For a debt limit deal, what might the House GOP in exchange? The Washington Post outlines several ideas currently in the mix among House Republicans: cutting spending, reforming Social Security and Medicare, repealing the $80 billion funding boost for the IRS, clawing back aid for Covid-19 relief programs, and adding new work requirements for federal aid programs. And at least one House Republican thinks the debt limit should never increase. Speaker McCarthy has his work cut out for him.
State governments’ record-high reserves could cushion the effect of a possible recession. The Wall Street Journal reports (paywall) on the estimated $138.6 billion in rainy-day funds held by states this fiscal year. That’s up from $134.5 billion a year ago, according to the National Association of State Budget Officers. Since states essentially have to balance their budgets, healthy reserves like this could prevent spending cuts if tax collections underperform.
States that cut taxes in 2022 offer lessons for those considering more in 2023. TPC’s Richard Auxier shares some key lessons with states considering another round of tax cuts this year. States that implemented permanent cuts, as opposed to one-time rebates, may face tougher fiscal choices
Family structures and income changes make tax credit administration more challenging. TPC’s Elaine Maag, Nikhita Airi, and Lillian Hunter reviewed Census interview data on low-income households from the last two consecutive years. Thirty-nine percent saw the size of their earned income tax credit (EITC) decrease by at least $500, while 20 percent saw their Child Tax Credit (CTC) drop by a similar amount. Lower-income Hispanic families were more likely to see a smaller EITC and CTC from one year to the next.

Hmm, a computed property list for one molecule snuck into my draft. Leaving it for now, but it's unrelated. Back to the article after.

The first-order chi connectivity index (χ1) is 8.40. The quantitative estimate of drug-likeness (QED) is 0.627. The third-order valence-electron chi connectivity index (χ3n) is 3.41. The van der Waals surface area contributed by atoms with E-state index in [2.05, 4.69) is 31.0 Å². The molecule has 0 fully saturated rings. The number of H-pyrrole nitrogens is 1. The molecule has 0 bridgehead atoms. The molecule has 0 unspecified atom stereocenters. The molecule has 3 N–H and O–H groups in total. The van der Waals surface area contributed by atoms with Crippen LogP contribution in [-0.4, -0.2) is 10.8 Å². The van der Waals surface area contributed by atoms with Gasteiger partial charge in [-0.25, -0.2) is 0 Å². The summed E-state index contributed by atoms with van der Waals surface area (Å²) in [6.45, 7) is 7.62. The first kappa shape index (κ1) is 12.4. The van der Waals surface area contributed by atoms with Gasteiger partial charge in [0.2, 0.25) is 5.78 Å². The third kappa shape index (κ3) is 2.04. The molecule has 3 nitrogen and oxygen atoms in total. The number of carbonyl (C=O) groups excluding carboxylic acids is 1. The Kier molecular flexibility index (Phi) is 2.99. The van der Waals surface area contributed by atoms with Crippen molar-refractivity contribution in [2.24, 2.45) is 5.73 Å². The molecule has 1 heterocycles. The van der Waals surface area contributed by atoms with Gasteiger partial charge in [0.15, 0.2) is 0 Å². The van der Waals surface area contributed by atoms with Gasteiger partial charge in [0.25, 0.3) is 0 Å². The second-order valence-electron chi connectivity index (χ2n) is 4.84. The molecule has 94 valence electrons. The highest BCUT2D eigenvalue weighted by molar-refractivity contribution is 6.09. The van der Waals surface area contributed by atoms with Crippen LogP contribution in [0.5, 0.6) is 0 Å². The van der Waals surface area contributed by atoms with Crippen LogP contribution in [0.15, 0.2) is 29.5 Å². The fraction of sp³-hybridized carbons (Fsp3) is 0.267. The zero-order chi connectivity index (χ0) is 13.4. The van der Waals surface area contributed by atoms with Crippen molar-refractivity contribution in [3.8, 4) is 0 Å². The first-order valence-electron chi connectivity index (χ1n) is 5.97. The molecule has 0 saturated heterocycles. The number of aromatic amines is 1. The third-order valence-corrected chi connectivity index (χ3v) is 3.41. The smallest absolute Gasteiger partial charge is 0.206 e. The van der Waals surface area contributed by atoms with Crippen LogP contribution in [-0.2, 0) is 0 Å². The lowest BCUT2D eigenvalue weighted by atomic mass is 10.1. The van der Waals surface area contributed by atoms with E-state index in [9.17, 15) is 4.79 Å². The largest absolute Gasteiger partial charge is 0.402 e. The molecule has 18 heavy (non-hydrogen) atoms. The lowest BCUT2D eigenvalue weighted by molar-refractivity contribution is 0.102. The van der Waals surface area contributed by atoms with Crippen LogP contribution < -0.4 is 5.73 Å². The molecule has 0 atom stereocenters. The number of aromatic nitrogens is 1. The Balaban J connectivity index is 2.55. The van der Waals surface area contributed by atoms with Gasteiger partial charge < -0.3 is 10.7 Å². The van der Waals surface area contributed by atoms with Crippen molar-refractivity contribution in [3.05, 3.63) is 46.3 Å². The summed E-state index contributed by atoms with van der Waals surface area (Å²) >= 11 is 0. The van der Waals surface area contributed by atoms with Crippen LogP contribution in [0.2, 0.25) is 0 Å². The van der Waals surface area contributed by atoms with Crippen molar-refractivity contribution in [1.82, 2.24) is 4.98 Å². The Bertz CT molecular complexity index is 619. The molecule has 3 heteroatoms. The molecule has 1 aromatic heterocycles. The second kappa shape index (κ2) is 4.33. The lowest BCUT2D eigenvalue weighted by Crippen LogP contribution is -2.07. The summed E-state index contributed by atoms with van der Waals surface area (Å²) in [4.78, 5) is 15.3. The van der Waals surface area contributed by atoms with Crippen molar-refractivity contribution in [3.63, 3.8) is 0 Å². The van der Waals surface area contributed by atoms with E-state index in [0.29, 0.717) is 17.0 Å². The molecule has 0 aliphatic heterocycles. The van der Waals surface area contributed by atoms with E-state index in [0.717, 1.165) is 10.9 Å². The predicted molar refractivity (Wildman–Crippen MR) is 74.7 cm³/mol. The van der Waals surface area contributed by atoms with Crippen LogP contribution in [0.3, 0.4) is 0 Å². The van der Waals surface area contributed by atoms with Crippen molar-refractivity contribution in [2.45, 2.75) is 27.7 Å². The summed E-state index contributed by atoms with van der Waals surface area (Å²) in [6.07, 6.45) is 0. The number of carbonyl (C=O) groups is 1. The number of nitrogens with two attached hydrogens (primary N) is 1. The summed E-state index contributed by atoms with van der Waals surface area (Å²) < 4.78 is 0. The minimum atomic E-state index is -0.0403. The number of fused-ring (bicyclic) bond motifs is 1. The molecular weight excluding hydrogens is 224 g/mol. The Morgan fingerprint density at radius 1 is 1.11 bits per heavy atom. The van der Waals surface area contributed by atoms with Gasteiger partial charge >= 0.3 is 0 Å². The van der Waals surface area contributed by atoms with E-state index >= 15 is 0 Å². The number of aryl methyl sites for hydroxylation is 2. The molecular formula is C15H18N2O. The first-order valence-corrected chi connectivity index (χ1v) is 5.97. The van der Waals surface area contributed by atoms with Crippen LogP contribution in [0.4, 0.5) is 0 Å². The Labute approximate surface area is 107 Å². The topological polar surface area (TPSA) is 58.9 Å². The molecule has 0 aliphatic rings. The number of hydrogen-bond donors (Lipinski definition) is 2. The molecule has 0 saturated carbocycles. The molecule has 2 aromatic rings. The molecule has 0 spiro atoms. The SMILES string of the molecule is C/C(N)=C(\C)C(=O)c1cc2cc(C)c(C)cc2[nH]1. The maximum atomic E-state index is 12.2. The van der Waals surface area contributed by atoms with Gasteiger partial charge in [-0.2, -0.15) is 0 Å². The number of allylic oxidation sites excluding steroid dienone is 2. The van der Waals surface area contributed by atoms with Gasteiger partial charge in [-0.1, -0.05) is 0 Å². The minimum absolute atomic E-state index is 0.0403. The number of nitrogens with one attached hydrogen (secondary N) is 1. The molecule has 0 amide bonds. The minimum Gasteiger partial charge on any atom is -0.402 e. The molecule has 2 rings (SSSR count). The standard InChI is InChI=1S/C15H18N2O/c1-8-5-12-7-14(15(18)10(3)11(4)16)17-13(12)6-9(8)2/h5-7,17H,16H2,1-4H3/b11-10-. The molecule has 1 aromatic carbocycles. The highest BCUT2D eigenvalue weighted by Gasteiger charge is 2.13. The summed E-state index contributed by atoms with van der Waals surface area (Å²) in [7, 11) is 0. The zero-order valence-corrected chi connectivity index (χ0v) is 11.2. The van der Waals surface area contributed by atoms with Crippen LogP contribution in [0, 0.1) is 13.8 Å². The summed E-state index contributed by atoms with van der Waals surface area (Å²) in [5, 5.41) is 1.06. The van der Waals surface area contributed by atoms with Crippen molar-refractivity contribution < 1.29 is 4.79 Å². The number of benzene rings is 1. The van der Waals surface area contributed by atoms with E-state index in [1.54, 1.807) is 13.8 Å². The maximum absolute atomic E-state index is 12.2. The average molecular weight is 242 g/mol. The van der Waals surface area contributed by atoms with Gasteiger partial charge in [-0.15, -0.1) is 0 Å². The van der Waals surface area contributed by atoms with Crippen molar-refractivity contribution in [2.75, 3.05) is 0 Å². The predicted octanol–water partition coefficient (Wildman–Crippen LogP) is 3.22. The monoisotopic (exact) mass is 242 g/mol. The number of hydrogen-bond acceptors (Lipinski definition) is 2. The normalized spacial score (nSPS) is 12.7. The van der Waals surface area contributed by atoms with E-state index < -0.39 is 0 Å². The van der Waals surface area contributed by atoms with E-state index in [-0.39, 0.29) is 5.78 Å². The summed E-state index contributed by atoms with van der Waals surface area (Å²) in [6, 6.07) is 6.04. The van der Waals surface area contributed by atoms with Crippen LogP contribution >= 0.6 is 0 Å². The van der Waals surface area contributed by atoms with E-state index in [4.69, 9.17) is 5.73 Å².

California waits to hear from the IRS on the taxability of its Middle-Class Tax Refund. As of last month, California’s Franchise Tax Board had issued over $9 billion in payments to more than 31 million California taxpayers and their dependents. But do these payments count as taxable income? The IRS says it will offer guidance as soon as this week.
Colorado taxpayers need to wait to file their taxes online. The state’s free filing portal, Revenue Online, is not yet ready as planned, the Colorado Department of Revenue announced. “It’s a few weeks delayed, and we know that is an inconvenience for people, and we understand that. But we also want to make sure that the system is as accurate and correct as possible,” said department spokesman Mark Ferrandino.
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